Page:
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Old Posted Jun 28, 2019, 6:33 PM
OldDartmouthMark OldDartmouthMark is offline
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Join Date: May 2010
Posts: 4,908
Interesting. Back when privatization was occurring, I recall thinking that it was not a good move for our government to turn over our rail service to a private company. I viewed our rail service and related infrastructure as critical to the function of our country and as an asset that should be owned and controlled by its citizens.

However, even before privatization, I remember the feds abandoning many rail services in this province, likely to cut costs for lesser-used services, but at least the infrastructure was left in place. Nonetheless, the cutting of those services was a negative for the local people who lost their train, and I think in retrospect we could conclude that it was a little short-sighted.

It saddens me a little to think that in my lifetime I've seen rail service deteriorate from being able to take a passenger train to almost anywhere in Nova Scotia, to only having one passenger rail service remaining - The Ocean.

This piece also lends credence to the tracks being torn up in the early 2000s.


From the mid-1980s, there was increasing talk about privatizing CN. As a railway company, CN required significant capital investment on an ongoing basis. Politically, ownership by the federal government often influenced high-level appointments with at least as much respect for partisan interest as for “hands off” direction.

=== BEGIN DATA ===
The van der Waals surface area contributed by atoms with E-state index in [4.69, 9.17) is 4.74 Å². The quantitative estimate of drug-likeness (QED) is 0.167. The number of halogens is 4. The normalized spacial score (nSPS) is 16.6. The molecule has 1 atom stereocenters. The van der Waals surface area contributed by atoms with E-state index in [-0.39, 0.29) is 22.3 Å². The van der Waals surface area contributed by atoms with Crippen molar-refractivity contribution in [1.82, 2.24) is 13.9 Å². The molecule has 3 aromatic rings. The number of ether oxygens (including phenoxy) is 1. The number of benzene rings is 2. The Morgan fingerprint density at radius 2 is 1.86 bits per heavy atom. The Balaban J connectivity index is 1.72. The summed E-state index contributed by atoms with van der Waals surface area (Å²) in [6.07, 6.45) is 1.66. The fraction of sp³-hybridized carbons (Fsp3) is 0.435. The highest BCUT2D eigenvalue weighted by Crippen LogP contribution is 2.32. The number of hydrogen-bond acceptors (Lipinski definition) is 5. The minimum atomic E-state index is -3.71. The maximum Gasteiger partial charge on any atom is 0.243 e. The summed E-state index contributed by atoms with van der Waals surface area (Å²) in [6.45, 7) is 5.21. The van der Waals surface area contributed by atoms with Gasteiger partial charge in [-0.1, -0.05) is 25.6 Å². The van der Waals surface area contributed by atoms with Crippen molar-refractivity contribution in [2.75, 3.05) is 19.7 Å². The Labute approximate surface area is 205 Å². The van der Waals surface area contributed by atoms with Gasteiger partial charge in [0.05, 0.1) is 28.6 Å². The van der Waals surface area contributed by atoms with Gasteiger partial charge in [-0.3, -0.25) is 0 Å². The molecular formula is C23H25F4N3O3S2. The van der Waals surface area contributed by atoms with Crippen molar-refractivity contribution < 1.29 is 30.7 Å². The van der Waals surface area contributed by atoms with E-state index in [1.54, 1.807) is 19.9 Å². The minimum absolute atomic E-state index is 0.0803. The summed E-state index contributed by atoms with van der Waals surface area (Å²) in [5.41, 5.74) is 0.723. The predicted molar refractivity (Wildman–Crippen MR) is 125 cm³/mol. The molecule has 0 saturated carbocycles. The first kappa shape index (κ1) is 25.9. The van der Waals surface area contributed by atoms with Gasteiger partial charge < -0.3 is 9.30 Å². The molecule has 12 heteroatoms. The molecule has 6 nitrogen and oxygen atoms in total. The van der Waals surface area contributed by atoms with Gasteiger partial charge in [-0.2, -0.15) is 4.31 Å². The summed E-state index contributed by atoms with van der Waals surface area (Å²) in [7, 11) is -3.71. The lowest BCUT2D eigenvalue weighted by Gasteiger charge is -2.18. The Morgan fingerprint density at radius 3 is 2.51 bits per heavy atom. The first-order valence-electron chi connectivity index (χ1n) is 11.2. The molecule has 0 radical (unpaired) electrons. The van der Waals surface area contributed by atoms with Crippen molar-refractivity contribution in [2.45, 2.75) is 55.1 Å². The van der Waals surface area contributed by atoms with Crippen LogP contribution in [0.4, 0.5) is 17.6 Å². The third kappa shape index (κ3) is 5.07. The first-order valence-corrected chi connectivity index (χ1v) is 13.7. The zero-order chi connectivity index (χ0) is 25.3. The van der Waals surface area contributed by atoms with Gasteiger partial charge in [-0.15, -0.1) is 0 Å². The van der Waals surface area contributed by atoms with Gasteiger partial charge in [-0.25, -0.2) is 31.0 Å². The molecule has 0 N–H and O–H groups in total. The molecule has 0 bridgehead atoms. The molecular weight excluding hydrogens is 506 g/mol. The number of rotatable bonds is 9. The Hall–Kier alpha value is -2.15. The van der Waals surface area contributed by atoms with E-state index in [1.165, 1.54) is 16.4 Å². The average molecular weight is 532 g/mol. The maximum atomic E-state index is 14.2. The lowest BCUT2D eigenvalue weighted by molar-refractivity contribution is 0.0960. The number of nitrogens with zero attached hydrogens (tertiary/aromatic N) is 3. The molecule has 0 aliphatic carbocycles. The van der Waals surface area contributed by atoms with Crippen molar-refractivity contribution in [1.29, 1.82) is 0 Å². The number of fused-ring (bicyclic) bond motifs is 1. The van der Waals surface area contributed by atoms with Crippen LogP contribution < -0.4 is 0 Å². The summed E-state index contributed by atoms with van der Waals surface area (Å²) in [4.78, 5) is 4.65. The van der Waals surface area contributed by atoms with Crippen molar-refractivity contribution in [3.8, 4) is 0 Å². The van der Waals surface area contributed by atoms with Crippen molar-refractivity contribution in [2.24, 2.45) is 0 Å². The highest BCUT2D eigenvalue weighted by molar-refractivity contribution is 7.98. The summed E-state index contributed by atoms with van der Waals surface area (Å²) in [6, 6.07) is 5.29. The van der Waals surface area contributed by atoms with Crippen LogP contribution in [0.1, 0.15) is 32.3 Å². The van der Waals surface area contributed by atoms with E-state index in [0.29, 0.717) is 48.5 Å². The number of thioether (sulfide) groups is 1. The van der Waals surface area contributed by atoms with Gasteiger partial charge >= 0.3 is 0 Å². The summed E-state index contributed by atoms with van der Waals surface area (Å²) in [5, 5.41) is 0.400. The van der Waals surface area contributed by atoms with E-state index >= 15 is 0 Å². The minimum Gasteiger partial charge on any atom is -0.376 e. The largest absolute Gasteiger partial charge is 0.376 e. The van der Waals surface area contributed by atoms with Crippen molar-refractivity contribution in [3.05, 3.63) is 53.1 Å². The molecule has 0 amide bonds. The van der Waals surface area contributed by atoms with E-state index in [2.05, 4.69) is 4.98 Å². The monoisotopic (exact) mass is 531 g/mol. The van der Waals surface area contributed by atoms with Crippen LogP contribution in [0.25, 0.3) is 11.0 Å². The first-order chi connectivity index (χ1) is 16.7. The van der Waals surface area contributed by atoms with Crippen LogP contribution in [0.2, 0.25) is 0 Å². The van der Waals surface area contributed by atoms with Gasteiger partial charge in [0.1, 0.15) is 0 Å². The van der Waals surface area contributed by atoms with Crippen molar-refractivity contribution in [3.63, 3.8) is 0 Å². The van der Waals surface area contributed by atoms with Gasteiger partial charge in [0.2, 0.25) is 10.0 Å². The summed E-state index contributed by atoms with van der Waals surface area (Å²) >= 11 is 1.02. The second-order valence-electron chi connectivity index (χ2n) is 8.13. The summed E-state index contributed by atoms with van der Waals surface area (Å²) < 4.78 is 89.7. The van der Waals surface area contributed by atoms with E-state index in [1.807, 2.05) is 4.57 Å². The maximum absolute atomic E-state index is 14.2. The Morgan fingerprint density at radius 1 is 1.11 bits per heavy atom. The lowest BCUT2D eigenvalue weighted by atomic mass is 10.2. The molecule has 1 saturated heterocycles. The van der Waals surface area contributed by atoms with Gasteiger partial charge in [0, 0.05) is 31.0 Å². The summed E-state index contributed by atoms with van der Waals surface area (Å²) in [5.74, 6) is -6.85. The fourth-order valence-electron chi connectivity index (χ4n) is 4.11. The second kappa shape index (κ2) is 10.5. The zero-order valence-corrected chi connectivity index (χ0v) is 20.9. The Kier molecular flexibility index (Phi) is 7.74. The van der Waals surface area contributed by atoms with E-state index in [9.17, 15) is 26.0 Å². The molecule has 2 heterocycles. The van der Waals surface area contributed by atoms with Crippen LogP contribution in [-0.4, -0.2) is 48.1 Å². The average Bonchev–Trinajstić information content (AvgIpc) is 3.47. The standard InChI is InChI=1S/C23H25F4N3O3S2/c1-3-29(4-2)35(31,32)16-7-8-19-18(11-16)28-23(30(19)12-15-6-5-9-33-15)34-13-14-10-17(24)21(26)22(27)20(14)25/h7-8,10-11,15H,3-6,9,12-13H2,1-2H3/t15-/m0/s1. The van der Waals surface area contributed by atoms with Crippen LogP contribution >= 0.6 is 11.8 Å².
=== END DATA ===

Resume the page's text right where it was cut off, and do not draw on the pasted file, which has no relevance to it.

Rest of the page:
In Canada (as in Britain under Prime Minister Margaret Thatcher), the economic recession of the 1980s led to the privatization of many national companies. In the 1980s and 1990s, over two dozen Crown corporations were sold to private investors, including Air Canada (1988) and Petro-Canada (1991). In November 1995, CN was also privatized, with many of its shares bought by American investors. According to the CN Commercialization Act of 1995, the company headquarters had to remain in Montréal, which ensured that CN would remain a Canadian corporation.

Following privatization, CN shed much of its track and staff and increased its profitability. In February 1998, it purchased US rail company Illinois Central Corporation for US$2.4 billion. The acquisition of Illinois Central expanded CN’s rail network to a third coast, the Gulf of Mexico. CN later acquired Wisconsin Central (2001), the rail and marine holdings of Great Lakes Transportation (2004), shares of BC Rail (2004), and the Elgin, Joliet & Eastern Railway (2009).

The largest rail network in Canada, CN is also the only transcontinental rail network in North America. It transports approximately $250 billion worth of goods annually, and in 2016 earned over $12 billion in revenue. That same year, the company employed over 22,000 people in Canada and the US.
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